The term "lesbian erasure" has been used by some trans exclusionary radical feminists, such as members of the United Kingdom organization Get the L Out (GTLO).[24][25] Among its grievances, the group argues that lesbians are "constantly vilified and excluded from the GBT community for stating their exclusive sexual preference",[25] that the expansion of transgender rights erases lesbians, that transgender activism encourages lesbians to transition to straight men, and that the GBT community is becoming increasingly anti-lesbian and misogynistic.[26][27] The group staged its first protest at the 2018 London Pride Parade and was condemned as transphobic or "anti-trans" by the organizers of Pride in London, and criticized in op-eds published in some media outlets.[28]

Some LGBT activists have opposed the term "lesbian erasure" as being anti-transgender.[26][27] In a letter opposing the term, twelve editors and publishers of eight lesbian publications stated, "We do not think supporting trans women erases our lesbian identities".[26] Feminist theorist Claire Heuchan[29] said, "even acknowledging lesbian visibility is described as 'dogwhistle transphobia'. Something within the LGBT community has gone seriously wrong when being for lesbians is interpreted as being against people identifying as transgender...lesbophobia isn't coming from social conservatism as it has in the past, but within the LGBT+ community."[30]

See also[edit]


  1. ^ TotallyHer Media, a subsidiary of Evolve Media and owner of AfterEllen, denied the hearsay about the website shutting down and fired Trish Bendix ahead of her scheduled departure from the publication.[18][19][20]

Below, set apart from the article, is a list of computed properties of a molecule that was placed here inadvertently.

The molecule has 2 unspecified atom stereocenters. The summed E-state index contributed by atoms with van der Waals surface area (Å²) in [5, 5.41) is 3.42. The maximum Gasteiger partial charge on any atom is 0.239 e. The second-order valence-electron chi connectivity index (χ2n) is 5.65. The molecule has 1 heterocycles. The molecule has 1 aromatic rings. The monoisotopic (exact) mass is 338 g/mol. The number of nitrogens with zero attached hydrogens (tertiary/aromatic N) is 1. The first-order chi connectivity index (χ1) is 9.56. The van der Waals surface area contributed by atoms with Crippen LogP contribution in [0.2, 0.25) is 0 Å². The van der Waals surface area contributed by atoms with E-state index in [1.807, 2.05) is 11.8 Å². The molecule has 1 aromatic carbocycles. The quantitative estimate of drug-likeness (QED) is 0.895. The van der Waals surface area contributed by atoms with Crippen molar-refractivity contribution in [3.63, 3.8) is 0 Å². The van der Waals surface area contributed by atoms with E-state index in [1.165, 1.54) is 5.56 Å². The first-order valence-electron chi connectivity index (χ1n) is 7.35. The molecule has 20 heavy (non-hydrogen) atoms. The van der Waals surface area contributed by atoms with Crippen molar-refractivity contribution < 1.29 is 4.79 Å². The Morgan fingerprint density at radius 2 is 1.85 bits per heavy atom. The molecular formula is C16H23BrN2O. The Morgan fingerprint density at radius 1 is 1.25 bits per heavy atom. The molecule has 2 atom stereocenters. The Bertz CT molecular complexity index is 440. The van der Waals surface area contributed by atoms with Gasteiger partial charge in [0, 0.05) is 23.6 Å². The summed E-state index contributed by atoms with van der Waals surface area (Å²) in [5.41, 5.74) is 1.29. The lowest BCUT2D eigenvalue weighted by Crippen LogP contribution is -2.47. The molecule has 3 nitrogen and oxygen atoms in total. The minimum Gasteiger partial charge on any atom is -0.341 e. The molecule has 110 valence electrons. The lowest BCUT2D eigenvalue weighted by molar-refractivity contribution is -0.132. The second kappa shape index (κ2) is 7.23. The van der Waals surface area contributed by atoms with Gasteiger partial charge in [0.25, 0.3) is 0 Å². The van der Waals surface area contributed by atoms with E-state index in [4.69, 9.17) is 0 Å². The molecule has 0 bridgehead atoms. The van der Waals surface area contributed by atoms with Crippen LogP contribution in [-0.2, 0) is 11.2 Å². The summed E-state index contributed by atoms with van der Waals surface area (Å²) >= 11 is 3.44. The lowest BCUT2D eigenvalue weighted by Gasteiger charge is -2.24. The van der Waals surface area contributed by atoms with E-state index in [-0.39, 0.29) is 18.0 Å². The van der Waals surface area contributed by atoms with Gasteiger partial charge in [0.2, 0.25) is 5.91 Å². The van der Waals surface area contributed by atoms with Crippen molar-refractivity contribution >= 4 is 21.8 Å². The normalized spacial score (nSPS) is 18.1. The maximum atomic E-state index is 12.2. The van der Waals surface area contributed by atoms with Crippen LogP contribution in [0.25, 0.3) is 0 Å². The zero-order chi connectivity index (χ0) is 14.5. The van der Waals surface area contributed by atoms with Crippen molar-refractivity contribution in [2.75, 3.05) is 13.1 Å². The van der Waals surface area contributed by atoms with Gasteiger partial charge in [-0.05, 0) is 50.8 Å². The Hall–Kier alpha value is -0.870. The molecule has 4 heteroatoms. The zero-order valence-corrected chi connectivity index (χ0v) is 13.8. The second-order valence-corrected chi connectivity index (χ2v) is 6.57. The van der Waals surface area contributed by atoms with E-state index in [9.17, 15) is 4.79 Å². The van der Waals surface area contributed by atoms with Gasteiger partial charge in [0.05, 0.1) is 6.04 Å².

1. ^ Brownworth, Victoria A. (October 19, 2018). "Lesbian Erasure". Echo Magazine. Retrieved 28 July 2019.
  2. ^ Heuchan, Claire (July 9, 2018). "We Need to Talk About Misogyny and the LGBT Community's Erasure of Black Lesbian History". AfterEllen. Archived from the original on July 9, 2018. Retrieved 28 July 2019.
  3. ^ "Individual Scholar Page: Bonnie Morris". Women Also Know History. Retrieved 4 October 2019.
  4. ^ Faderman, Lillian (June 8, 2016). "Pioneer: Robin Tyler". The Pride LA. Retrieved 4 October 2019.
  5. ^ Faraone, Juliette (April 4, 2016). "Talk to the Internet: Ashley Obinwanne (Lavender Collective/Lesbians Over Everything)". Screen Queens. Retrieved 4 October 2019.
  6. ^ a b Morris, Bonnie J. (December 22, 2016). "Dyke Culture and the Disappearing L". Outward. Slate. Retrieved 30 September 2019.
  7. ^ Tyler, Robin (June 5, 2018). "Don't call me 'queer'". Los Angeles Blade. Archived from the original on June 9, 2016. Retrieved 1 October 2019.
  8. ^ Obinwanne, Ashley (October 3, 2017). "Why I'm a Lesbian (Not Queer)". AfterEllen. Archived from the original on October 3, 2017. Retrieved 30 September 2019.
  9. ^ Epstein, Grace (May 23, 2016). "Dear LGBT Community: Stop Calling Me Queer". Odyssey. Retrieved 1 October 2019.
  10. ^ Macdonald, Jocelyn (June 27, 2017). "When Queerness Is Cultural Capital, Lesbians Go Broke". AfterEllen. Archived from the original on September 1, 2017. Retrieved 1 October 2019.
  11. ^ Megarry, Jessica; Tyler, Meagan (November 2018). "Queer Inclusion or Lesbian Exclusion". Academia.edu. Retrieved 1 October 2019.